Tuesday, August 6, 2013

Step Aside Beza and Locke, Say Hello to Almain and Mair

The title to one of D.G. Hart's posts here.


Mark David Hall said...

One possible way to understand these developments (from a certain book on Roger Sherman):

One might object that nothing in the preceding section [on Calvinist political thought] is distinctive to the Reformed tradition. Indeed, Quentin Skinner has argued that Protestant resistance literature is not “specifically Calvinist at all” but that these ideas are borrowed from Scholastic authors. As a matter of the genealogy of ideas this may be the case, but what is critical for the purposes of this book is that these ideas were most extensively developed, defended, and applied within the Reformed tradition. Within a generation of Calvin, virtually every Reformed civil and ecclesiastical leader was convinced that the Bible taught that governments should be limited, that they should be based on the consent of the governed, that rulers should promote the common good and the Christian faith, and that unjust or ungodly rulers should be resisted or even overthrown. Whether these ideas are inherently connected to Calvinism, the Reformed tradition became a major means by which they became a part of American political culture.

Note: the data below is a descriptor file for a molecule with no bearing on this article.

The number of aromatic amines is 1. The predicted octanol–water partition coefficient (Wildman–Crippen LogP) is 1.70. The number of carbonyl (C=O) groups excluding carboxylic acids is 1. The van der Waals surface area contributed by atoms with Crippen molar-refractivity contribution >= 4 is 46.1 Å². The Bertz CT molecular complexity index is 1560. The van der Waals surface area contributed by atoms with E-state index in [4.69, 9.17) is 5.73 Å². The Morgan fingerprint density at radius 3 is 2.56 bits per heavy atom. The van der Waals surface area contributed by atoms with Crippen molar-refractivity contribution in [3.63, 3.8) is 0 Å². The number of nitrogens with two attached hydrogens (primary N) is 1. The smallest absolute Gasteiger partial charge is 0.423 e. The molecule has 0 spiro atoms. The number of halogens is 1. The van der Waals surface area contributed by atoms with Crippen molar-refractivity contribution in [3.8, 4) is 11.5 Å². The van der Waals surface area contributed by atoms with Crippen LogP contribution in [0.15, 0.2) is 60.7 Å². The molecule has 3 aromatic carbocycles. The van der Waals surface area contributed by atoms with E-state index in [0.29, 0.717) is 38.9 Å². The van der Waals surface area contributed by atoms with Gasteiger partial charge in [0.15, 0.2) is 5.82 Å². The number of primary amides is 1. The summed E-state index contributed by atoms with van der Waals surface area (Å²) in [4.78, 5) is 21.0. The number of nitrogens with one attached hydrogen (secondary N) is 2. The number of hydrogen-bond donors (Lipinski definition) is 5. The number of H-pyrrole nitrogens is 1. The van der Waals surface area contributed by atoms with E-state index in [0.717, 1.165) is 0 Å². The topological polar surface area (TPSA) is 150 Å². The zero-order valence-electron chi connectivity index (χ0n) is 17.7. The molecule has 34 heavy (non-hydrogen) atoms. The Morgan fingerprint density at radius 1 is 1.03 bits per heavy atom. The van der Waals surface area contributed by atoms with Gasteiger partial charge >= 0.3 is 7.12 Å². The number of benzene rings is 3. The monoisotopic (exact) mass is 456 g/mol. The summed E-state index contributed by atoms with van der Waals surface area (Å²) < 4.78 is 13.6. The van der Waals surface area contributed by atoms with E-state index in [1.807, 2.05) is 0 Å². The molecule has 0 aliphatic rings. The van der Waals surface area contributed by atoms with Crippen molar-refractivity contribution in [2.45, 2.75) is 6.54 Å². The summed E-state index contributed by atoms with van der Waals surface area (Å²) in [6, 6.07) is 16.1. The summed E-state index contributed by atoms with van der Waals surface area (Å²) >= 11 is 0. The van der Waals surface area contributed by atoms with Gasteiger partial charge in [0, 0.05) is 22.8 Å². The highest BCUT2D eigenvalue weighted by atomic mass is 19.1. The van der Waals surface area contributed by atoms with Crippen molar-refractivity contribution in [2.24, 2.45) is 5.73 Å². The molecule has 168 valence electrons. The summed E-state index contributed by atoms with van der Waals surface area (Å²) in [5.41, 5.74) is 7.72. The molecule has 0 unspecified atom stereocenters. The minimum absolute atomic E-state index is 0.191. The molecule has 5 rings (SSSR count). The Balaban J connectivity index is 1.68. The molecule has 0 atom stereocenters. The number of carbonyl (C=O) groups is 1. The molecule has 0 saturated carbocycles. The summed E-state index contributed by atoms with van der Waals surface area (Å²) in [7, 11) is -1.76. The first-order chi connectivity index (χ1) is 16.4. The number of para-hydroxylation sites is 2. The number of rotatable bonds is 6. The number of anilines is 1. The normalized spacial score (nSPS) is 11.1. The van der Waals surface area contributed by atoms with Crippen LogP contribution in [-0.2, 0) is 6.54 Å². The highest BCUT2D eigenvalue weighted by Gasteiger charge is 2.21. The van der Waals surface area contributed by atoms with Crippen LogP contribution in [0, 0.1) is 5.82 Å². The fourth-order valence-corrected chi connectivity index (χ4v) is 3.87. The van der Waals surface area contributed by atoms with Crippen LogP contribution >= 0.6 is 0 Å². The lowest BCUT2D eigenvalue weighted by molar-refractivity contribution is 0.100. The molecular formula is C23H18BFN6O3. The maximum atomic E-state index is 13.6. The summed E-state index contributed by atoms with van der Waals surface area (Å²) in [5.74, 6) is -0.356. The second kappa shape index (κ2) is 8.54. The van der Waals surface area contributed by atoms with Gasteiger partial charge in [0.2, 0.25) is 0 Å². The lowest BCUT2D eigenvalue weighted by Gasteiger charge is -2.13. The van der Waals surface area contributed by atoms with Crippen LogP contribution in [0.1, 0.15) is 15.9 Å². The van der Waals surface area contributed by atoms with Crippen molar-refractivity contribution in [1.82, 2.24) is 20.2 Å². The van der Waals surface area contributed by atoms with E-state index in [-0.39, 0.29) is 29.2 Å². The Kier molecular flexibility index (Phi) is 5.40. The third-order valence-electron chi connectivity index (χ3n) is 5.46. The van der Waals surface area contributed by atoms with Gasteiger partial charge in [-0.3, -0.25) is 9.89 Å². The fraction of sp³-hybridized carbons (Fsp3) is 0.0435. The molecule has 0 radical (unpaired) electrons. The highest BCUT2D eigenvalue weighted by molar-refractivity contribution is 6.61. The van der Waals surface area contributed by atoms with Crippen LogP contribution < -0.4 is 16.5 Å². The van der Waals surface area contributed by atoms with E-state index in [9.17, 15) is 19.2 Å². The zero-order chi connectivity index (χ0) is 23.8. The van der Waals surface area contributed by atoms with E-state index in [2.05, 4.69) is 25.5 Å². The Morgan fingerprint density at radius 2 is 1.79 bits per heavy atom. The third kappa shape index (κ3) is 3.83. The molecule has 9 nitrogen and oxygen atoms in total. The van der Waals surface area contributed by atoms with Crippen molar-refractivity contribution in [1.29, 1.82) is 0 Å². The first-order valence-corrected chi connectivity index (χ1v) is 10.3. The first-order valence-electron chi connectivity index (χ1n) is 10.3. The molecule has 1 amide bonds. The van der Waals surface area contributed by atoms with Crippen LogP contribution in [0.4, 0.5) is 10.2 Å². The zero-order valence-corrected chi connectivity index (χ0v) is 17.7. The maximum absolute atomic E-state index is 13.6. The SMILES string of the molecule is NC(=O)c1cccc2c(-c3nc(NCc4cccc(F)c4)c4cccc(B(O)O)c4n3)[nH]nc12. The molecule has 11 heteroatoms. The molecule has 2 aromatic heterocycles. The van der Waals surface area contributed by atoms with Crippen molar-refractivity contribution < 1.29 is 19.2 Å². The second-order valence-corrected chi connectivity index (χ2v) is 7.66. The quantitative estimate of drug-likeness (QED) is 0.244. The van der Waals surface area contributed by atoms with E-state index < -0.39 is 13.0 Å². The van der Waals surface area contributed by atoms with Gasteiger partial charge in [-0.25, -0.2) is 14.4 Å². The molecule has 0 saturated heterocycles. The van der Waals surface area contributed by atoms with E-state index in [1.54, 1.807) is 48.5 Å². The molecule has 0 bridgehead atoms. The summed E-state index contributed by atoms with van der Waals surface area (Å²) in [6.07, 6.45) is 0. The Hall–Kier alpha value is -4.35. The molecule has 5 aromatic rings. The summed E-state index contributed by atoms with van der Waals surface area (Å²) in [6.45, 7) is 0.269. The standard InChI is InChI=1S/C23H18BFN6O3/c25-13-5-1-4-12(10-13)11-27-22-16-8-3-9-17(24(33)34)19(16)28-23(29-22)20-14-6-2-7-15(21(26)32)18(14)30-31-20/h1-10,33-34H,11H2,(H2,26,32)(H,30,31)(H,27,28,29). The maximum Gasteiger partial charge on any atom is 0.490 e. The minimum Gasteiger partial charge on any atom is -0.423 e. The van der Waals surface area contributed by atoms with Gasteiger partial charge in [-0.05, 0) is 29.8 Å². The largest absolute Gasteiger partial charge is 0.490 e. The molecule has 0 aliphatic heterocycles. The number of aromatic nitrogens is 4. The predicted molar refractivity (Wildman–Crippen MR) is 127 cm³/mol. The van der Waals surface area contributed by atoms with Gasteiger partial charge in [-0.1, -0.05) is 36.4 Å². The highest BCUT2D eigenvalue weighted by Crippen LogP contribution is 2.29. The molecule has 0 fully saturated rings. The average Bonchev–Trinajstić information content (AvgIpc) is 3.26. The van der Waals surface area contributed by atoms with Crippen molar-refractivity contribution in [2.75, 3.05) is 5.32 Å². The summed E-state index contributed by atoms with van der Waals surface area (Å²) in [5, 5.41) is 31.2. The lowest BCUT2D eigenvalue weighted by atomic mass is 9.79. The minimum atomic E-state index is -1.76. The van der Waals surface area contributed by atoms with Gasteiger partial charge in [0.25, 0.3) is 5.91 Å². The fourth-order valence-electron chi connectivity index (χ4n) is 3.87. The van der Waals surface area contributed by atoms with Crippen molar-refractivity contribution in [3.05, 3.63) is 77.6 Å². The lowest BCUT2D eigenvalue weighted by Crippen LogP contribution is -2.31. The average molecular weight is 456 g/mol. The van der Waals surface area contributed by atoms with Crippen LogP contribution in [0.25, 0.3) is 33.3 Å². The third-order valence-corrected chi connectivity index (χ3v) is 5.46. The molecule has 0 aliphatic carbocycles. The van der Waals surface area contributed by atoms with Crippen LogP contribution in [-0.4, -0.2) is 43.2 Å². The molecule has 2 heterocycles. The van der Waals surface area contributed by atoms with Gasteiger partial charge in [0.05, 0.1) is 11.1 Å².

Tom Van Dyke said...

Heh. I used precisely that quote in the comments section. Cheers.

You have to understand that Darryl's work is in service of his "Two Kingdoms" Calvinism, called by its critics R2K, for "radical" 2K. Hart wants church and politics unqualifiedly separate, to the point of writing

"From Billy Graham to Sarah Palin: Evangelicals and the Betrayal of American Conservatism"


The very idea of the existence of a "Calvinist resistance theory" that gives a theological justification to political revolution is unacceptable to him as a Calvinist, therefore he disavows any necessary theological connection--Calvinist revolutionaries are by definition in conflict with "true" Reformed theology--Calvinist resistance theory isn't truly Calvinist atall.

Unfortunately, that's a theologian's argument, not a historians's. Unfortunate too then that Darryl G. Hart is the author of "Calvinism: A History."